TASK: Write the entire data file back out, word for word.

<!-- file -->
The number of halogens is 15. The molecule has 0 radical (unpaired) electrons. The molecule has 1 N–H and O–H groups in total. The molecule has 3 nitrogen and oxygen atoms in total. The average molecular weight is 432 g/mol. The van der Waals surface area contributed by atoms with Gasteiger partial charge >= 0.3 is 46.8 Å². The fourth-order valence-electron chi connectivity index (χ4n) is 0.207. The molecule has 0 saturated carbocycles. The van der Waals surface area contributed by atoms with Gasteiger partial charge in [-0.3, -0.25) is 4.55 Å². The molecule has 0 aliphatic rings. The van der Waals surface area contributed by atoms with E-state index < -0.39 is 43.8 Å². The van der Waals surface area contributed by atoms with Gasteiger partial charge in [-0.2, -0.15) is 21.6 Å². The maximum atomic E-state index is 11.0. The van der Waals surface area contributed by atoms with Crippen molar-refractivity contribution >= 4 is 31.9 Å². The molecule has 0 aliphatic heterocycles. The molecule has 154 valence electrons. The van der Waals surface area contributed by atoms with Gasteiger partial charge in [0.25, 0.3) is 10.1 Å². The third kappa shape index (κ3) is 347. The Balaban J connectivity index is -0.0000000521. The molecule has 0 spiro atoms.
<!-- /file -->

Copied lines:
The number of halogens is 15. The molecule has 0 radical (unpaired) electrons. The molecule has 1 N–H and O–H groups in total. The molecule has 3 nitrogen and oxygen atoms in total. The average molecular weight is 432 g/mol. The van der Waals surface area contributed by atoms with Gasteiger partial charge >= 0.3 is 46.8 Å². The fourth-order valence-electron chi connectivity index (χ4n) is 0.207. The molecule has 0 saturated carbocycles. The van der Waals surface area contributed by atoms with Gasteiger partial charge in [-0.3, -0.25) is 4.55 Å². The molecule has 0 aliphatic rings. The van der Waals surface area contributed by atoms with E-state index < -0.39 is 43.8 Å². The van der Waals surface area contributed by atoms with Gasteiger partial charge in [-0.2, -0.15) is 21.6 Å². The maximum atomic E-state index is 11.0. The van der Waals surface area contributed by atoms with Crippen molar-refractivity contribution >= 4 is 31.9 Å². The molecule has 0 aliphatic heterocycles. The molecule has 154 valence electrons. The van der Waals surface area contributed by atoms with Gasteiger partial charge in [0.25, 0.3) is 10.1 Å². The third kappa shape index (κ3) is 347. The Balaban J connectivity index is -0.0000000521. The molecule has 0 spiro atoms.